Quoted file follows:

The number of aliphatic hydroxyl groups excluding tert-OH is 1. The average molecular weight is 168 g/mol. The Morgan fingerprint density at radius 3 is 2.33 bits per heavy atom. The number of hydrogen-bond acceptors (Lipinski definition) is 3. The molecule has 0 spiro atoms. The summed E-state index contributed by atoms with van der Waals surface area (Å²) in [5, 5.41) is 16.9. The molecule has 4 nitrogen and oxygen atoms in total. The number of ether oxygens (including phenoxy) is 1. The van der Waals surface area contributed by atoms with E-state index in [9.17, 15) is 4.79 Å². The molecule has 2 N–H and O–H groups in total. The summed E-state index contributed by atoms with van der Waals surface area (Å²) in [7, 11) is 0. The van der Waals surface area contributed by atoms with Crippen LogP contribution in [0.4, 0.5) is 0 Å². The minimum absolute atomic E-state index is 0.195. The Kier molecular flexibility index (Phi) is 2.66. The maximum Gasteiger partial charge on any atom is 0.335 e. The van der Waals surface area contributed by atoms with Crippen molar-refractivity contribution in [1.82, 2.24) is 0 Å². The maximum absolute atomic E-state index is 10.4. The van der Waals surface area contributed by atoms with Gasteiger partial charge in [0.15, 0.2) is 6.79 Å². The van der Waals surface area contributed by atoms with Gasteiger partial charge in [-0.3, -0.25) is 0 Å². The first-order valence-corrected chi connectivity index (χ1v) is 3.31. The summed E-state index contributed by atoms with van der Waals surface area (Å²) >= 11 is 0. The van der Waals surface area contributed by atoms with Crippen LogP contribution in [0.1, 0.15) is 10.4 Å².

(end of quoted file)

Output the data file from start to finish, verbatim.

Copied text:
The number of aliphatic hydroxyl groups excluding tert-OH is 1. The average molecular weight is 168 g/mol. The Morgan fingerprint density at radius 3 is 2.33 bits per heavy atom. The number of hydrogen-bond acceptors (Lipinski definition) is 3. The molecule has 0 spiro atoms. The summed E-state index contributed by atoms with van der Waals surface area (Å²) in [5, 5.41) is 16.9. The molecule has 4 nitrogen and oxygen atoms in total. The number of ether oxygens (including phenoxy) is 1. The van der Waals surface area contributed by atoms with E-state index in [9.17, 15) is 4.79 Å². The molecule has 2 N–H and O–H groups in total. The summed E-state index contributed by atoms with van der Waals surface area (Å²) in [7, 11) is 0. The van der Waals surface area contributed by atoms with Crippen LogP contribution in [0.4, 0.5) is 0 Å². The minimum absolute atomic E-state index is 0.195. The Kier molecular flexibility index (Phi) is 2.66. The maximum Gasteiger partial charge on any atom is 0.335 e. The van der Waals surface area contributed by atoms with Crippen molar-refractivity contribution in [1.82, 2.24) is 0 Å². The maximum absolute atomic E-state index is 10.4. The van der Waals surface area contributed by atoms with Gasteiger partial charge in [0.15, 0.2) is 6.79 Å². The van der Waals surface area contributed by atoms with Gasteiger partial charge in [-0.3, -0.25) is 0 Å². The first-order valence-corrected chi connectivity index (χ1v) is 3.31. The summed E-state index contributed by atoms with van der Waals surface area (Å²) >= 11 is 0. The van der Waals surface area contributed by atoms with Crippen LogP contribution in [0.1, 0.15) is 10.4 Å².